That was then--this is now.
After informing us that The Welfares (and we all know who they are) will violently take the streets if bankers are forced to have smaller bonuses, McMoron McArdle doubles down on the offensiveness. Her distaste for those below her on the social and economic ladder couldn't be more obvious, but in her world ass-kissing the rich is the new black, and McSycophant is nothing if not stylish.
SYCOPHANT, n. One who approaches Greatness on his belly so that he
may not be commanded to turn and be kicked. He is sometimes an editor.
As the lean leech, its victim found, is pleased
To fix itself upon a part diseased
Till, its black hide distended with bad blood,
It drops to die of surfeit in the mud,
So the base sycophant with joy descries
His neighbor's weak spot and his mouth applies,
Gorges and prospers like the leech, although,
Unlike that reptile, he will not let go.
Gelasma, if it paid you to devote
Your talent to the service of a goat,
Showing by forceful logic that its beard
Is more than Aaron's fit to be revered;
If to the task of honoring its smell
Profit had prompted you, and love as well,
The world would benefit at last by you
And wealthy malefactors weep anew --
Your favor for a moment's space denied
And to the nobler object turned aside.
Is't not enough that thrifty millionaires
Who loot in freight and spoliate in fares,
Or, cursed with consciences that bid them fly
To safer villainies of darker dye,
Forswearing robbery and fain, instead,
To steal (they call it "cornering") our bread
May see you groveling their boots to lick
And begging for the favor of a kick?
Still must you follow to the bitter end
Your sycophantic disposition's trend,
And in your eagerness to please the rich
Hunt hungry sinners to their final ditch?
In Morgan's praise you smite the sounding wire,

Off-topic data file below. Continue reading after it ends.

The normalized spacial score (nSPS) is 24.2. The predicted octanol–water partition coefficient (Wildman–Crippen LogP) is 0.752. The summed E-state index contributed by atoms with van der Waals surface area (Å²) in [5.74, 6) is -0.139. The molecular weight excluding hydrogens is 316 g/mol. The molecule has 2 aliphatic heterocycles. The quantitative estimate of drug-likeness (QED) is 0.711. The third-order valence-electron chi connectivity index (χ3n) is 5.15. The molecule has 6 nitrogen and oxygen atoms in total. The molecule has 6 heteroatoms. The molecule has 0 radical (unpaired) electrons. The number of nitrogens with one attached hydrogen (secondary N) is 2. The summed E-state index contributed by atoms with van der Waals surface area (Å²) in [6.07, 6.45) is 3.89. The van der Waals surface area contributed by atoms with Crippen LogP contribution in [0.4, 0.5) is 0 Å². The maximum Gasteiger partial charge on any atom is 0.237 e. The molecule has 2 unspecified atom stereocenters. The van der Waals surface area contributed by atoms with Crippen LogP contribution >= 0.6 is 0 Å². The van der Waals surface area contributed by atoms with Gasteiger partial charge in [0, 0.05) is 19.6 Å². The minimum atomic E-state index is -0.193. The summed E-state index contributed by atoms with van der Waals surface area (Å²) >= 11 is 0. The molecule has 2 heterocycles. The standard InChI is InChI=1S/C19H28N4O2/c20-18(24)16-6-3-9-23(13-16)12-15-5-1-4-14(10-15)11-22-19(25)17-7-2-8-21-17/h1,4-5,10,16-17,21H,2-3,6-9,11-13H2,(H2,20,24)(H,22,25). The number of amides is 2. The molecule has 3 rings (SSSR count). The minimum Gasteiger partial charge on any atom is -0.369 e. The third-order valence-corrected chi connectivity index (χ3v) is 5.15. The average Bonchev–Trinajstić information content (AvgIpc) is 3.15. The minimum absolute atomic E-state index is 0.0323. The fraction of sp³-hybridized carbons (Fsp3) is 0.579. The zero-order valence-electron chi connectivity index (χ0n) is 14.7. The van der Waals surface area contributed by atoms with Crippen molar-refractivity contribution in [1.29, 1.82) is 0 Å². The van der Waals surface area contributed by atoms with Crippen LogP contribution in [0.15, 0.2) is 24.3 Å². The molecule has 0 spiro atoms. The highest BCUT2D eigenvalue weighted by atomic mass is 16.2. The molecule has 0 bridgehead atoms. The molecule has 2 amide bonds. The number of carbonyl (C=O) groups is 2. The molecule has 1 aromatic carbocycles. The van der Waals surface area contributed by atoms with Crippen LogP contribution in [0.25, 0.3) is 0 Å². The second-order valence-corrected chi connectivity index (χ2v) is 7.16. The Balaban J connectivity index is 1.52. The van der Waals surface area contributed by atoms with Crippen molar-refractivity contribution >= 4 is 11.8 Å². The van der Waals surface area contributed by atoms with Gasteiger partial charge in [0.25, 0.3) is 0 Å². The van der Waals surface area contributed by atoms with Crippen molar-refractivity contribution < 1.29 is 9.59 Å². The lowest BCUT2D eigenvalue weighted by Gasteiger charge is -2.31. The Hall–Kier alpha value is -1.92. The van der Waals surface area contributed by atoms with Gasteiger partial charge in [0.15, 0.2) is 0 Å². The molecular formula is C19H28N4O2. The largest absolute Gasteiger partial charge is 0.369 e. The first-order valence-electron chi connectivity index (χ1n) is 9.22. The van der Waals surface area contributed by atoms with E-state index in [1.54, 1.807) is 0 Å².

And sing hosannas to great Havemeyher!
What's Satan done that him you should eschew?
He too is reeking rich -- deducting _you_.
Let's look at this again: :"Still must you follow to the bitter end Your sycophantic disposition's trend,
And in your eagerness to please the rich Hunt hungry sinners to their final ditch?" It seems that for every Golden Age of robber barons we must endure their boot-lickers telling us to bow before the rich and serve them.
I've said before that I don't care about income inequality per se, and that focusing on it seems more like institutionalized envy than sound policy. I care about the absolute condition of the poor--do they have the basics of a decent life? And I care about whether income inequality itself produces some sort of structural advantage in the political system. (I'm skeptical).What possible advantage could one have by being very very rich while everyone else is poor? I just can't think of a single one. If a few people have almost all the money, and therefore almost all the power, and all the access to all the advantages money buys, how could that possibly hurt the poor? Anyone who thinks that having the nation's wealth concentrated in a few hands is unhealthy for the economy is just, well, jealous of the super-smart, super-hard-working, super-wonderful rich, who deserve everything they get!
Frederick: I thought we liked stripes this year.
Cruella De Vil: What kind of sycophant are you?
Frederick: Uh... what kind of sycophant would you like me to be?
On the other hand, income mobility is a very important issue. Regardless of how far the top is from the bottom, children born in America should have an equal chance to move from the latter to the former. This is especially important given that so many of the highest-paid jobs are also the most pleasant.This is how this woman thinks. There it is, her weltanschauung and raison d'etre and all those other cool foreign words, spread out for the world to see in all is sickening glory. The only goal in life is to claw your way to the top, it's either you or me, and let's face it--just between us upper middle class Atlantic readers--it's going to be me on top, and not them.
Many people apparently agree with me: the issue of income mobility has become more prominent in policy debates over the last few years. And yet I submit that this agreement is entirely theoretical. How many of the people reading this blog would actually tolerate a one-in-five chance that their children would end up poor?
Because that's what income mobility actually means. It doesn't just mean giving a lift to the folks at the bottom--superior health care, better K-12 education. Everyone in the country cannot be above average. For the poor to have a better shot at ending up in the top quintiles, the folks in the top few quintiles have to run the risk of ending up in the lowest.